Production/Lighting Designer Jeremy Allen Fisher is a veteran RC4 Wireless user. “I started working with RC4 products in 2009 when I worked for the Santa Fe Opera for a summer, and then I started working with them heavily in 2011 when I started working for Theatre Memphis. I started with Series 2 and now I’m on Series 3,” he explains. Today, Fisher is at the Tennessee Shakespeare Company and is on the 2.4GHz line of products. Fisher continues: “At Theater Memphis, I had a two channel and two four channel dimmers, DMXpix units, four channel high power dimmer and two DMXio transceivers. Now I have one of the 6 channel DMX6dims, one 6 channel high power dimmer [a DMX6dim-500], one DMXpix and one DMXio transceiver.”
Fisher’s most interesting wireless project took place at Theatre Memphis. He picks up the story: “We made a low rez video wall using two RC4 Wireless DMXpix. I made these 1’ by 4’ wooden boxes; each one had eight rows of WS2812 LED tape in them. I made 15 of those boxes that all connected together to make a proscenium arch all the way around. Using the DMXpix to drive them, I was able to turn that into a low rez video wall and then run animation clips and video clips through the Ion console to get my content onto that to make color effects and things, rather than programming them individually and trying to do it that way.”
The modular system was decorative as well. “The boxes were covered with a plastic film that had images printed on it to give to an Art Deco feel and the boxes lined our proscenium. This film was very cheap and a local sign company printed it for us. It’s typically used in back lit LED signs, which made for nice smooth blending without much loss of output. This system was designed to come apart and rearrange, from show to show, just using different covers. So far, we have used this in 2 other shows. Each box has its own power supply and making it usable and stand alone in any configuration. The total cost — not including the DMXpix — was about $1200 to $1500.” The LED wall was created for their performance of 42nd Street in 2018. “Since we created them, we have used them in a variety of different orientations, including in ‘Hairspray’,” Fisher adds.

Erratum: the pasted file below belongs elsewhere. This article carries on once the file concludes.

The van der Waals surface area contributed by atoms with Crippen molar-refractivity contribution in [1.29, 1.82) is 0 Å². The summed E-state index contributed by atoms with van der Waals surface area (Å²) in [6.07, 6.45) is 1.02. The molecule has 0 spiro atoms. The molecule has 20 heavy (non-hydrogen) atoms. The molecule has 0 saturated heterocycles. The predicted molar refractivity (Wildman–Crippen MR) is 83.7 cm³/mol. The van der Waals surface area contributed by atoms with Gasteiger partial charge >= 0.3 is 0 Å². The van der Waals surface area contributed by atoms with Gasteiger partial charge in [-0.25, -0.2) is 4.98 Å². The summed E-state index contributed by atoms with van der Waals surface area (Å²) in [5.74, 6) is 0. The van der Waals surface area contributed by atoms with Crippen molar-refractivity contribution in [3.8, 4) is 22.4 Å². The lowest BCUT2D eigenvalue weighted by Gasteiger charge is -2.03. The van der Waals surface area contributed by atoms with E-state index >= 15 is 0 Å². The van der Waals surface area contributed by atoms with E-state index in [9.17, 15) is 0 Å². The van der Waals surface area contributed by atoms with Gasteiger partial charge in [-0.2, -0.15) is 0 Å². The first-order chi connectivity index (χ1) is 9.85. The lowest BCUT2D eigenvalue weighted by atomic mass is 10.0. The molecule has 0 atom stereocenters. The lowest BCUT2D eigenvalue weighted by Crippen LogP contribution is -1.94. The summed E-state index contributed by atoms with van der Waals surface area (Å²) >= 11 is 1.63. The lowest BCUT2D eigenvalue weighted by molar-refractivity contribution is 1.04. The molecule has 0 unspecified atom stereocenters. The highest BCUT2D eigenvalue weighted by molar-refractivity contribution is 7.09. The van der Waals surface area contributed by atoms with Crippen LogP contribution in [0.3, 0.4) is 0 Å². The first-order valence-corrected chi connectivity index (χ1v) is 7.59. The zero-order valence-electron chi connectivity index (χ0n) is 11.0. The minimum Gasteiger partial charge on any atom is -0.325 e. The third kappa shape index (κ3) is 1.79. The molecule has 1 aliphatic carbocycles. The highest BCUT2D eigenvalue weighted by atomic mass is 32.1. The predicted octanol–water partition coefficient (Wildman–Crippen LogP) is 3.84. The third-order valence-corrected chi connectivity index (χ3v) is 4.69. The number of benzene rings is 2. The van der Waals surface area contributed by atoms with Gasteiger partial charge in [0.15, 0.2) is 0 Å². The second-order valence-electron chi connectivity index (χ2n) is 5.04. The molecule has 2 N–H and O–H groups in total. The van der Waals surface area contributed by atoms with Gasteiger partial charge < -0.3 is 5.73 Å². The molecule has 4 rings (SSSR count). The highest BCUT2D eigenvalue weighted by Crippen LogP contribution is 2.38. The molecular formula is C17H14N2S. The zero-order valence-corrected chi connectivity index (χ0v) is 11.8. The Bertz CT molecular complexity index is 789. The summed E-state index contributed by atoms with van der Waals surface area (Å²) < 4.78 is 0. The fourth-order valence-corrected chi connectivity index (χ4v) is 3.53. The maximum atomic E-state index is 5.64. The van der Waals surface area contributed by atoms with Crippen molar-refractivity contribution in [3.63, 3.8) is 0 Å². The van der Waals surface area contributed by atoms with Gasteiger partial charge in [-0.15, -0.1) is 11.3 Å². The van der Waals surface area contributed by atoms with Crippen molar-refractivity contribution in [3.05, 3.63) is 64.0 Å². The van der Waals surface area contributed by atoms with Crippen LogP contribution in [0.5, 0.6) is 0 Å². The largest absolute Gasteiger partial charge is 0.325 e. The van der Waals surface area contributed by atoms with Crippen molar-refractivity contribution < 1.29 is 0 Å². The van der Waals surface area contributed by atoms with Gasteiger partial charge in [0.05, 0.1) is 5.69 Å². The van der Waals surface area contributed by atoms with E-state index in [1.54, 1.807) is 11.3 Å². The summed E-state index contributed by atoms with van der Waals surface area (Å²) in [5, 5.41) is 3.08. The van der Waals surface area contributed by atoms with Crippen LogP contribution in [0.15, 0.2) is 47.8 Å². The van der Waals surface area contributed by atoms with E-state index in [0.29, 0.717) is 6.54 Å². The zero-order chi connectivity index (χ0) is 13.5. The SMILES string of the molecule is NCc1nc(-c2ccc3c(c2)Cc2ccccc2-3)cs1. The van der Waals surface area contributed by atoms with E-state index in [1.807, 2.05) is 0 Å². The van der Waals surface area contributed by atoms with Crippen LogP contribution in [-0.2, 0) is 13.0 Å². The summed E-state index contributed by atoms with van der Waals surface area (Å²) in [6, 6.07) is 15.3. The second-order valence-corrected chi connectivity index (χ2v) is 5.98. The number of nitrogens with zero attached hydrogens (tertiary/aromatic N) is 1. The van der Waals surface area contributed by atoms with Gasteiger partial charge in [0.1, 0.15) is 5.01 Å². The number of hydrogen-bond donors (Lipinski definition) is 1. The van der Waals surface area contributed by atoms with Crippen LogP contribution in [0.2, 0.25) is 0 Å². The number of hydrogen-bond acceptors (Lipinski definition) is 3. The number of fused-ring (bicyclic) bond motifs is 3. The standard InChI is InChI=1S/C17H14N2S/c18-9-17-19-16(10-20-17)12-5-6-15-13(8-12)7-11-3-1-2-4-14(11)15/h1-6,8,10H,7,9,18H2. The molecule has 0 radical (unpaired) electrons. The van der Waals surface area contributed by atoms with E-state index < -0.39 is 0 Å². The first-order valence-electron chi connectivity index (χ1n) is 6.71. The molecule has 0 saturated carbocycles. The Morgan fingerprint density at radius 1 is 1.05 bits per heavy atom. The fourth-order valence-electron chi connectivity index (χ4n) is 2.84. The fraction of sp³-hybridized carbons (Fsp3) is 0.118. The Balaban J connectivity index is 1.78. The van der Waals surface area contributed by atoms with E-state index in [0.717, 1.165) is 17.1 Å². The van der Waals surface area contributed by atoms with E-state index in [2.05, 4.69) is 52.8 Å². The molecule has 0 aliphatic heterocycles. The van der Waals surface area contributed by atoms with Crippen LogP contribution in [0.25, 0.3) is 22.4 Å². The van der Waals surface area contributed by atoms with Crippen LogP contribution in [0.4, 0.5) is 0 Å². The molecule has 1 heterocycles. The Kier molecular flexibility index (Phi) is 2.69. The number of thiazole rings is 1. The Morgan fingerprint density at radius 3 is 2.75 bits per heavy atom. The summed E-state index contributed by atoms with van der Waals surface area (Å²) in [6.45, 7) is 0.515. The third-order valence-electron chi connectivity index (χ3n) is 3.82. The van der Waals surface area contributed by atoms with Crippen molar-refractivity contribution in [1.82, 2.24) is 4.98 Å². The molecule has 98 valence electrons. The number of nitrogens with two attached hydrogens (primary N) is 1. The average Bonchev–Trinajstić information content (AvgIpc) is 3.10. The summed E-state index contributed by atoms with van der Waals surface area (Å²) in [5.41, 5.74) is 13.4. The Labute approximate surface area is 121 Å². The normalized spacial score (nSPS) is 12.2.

Fisher’s RC4 wireless units did more than dim without wires; they saved time. “Over my years at Theatre Memphis, I made a stock of different practicals; I just popped an RC4 unit into them and the unit was good to go. They were all quick rigs with Anderson connectors; all I would have to do is pop a battery in, put and RC4 dimmer on it and away it went. I put in time on the front on end, lamp in room, but when people asked for something like a lamp in the middle of the room, I already had choices for them. I was able to save myself time by having all these tools in my arsenal that I could pull out, pop in an RC4 dimmer into it and then away it went,” he explains.
The RC4 Wireless units are a newer addition to the Tennessee Shakespeare Company. “I only bought them last season, so I haven’t done much with them here yet; I did something simple with some MR16s. It wasn’t anything too fantastically amazing. There was a prop in the middle of the room that we couldn’t get cables to, so I made it wireless. It was a stone altar for Macbeth, and in the stone altar there were reservoirs of blood and the reservoirs were lit with MR16s to help them glow,” the designer notes.
As a veteran RC4 user, Fisher has some wisdom to pass along. “I think a lot of people think wireless unreliable. My RC4 equipment has never given me problems, and when there has been an issue, it’s never been the wireless portion or the product, it’s because I wired something wrong,” he explains. There is also the time factor. “I don’t think people know how much time these products can save you in terms of wiring. When you first look at wireless dimming, it can seem daunting, but you break it down, it can save a lot of time,” Fisher adds.
When there is an issue, RC4’s customer service is based in the US, and ready to help users find solutions. Fisher concludes, “There is nothing like the RC4 Wireless customer service in the entire industry. Nothing.”